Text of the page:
Growing violence and instability in Afghanistan resulting from the drawdown of coalition forces and/or contested national elections
Increasing internal violence and political instability in Pakistan
Strengthening of al-Qaida in the Arabian Peninsula resulting from continued political instability in Yemen and/or backlash from U.S. counterterrorism operations
Civil war in Iraq due to rising Sunni-Shia sectarian violence
Growing political instability and civil violence in Jordan triggered by spillover from the Syrian civil war
• Tier Two: Situations either less likely to occur, or are in countries of limited strategic importance to the United States:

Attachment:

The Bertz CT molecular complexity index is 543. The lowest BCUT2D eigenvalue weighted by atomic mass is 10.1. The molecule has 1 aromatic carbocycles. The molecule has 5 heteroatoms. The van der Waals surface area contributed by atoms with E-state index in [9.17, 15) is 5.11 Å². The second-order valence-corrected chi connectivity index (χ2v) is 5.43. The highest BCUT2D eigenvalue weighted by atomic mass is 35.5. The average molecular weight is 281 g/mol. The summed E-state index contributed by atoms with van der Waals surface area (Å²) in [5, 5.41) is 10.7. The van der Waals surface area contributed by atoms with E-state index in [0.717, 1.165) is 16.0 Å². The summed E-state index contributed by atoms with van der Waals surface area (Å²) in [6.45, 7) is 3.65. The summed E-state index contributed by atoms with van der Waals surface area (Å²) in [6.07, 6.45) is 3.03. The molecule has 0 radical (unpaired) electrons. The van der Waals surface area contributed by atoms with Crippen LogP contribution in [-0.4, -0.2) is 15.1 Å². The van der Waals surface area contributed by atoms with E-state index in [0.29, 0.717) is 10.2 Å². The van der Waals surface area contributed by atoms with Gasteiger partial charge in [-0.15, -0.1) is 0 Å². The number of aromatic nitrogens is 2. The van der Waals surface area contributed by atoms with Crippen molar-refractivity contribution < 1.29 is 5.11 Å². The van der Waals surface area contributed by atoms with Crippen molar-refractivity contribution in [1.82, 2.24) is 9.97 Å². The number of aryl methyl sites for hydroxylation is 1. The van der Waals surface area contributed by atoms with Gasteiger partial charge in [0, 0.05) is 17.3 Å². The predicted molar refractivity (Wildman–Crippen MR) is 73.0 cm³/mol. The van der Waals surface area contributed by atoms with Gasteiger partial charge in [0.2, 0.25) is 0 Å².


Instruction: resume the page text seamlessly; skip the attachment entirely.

Further deterioration of the political situation in Egypt resulting in significantly increased violence, especially in the Sinai Peninsula
Increased sectarian violence and political instability in Lebanon due to spillover from the Syrian civil war
Continuing conflict in Somalia and intensification of al-Shabab’s terrorist attacks on neighboring countries
Continuing political instability and growing militancy in Libya
Escalation of drug-related violence in Mexico
A severe Indo-Pakistani military confrontation triggered by a major terrorist attack or heightened violence in Kashmir
An armed confrontation in the East China Sea between China and Japan stemming from tensions over the Senkaku/Diaoyu islands
An armed confrontation in the South China Sea between China and one or more Southeast Asian claimants to disputed maritime areas
Increasing sectarian violence and heightened political instability in Nigeria
Escalating violence and risk of mass atrocities in the Central African Republic as a result of the ongoing insurgency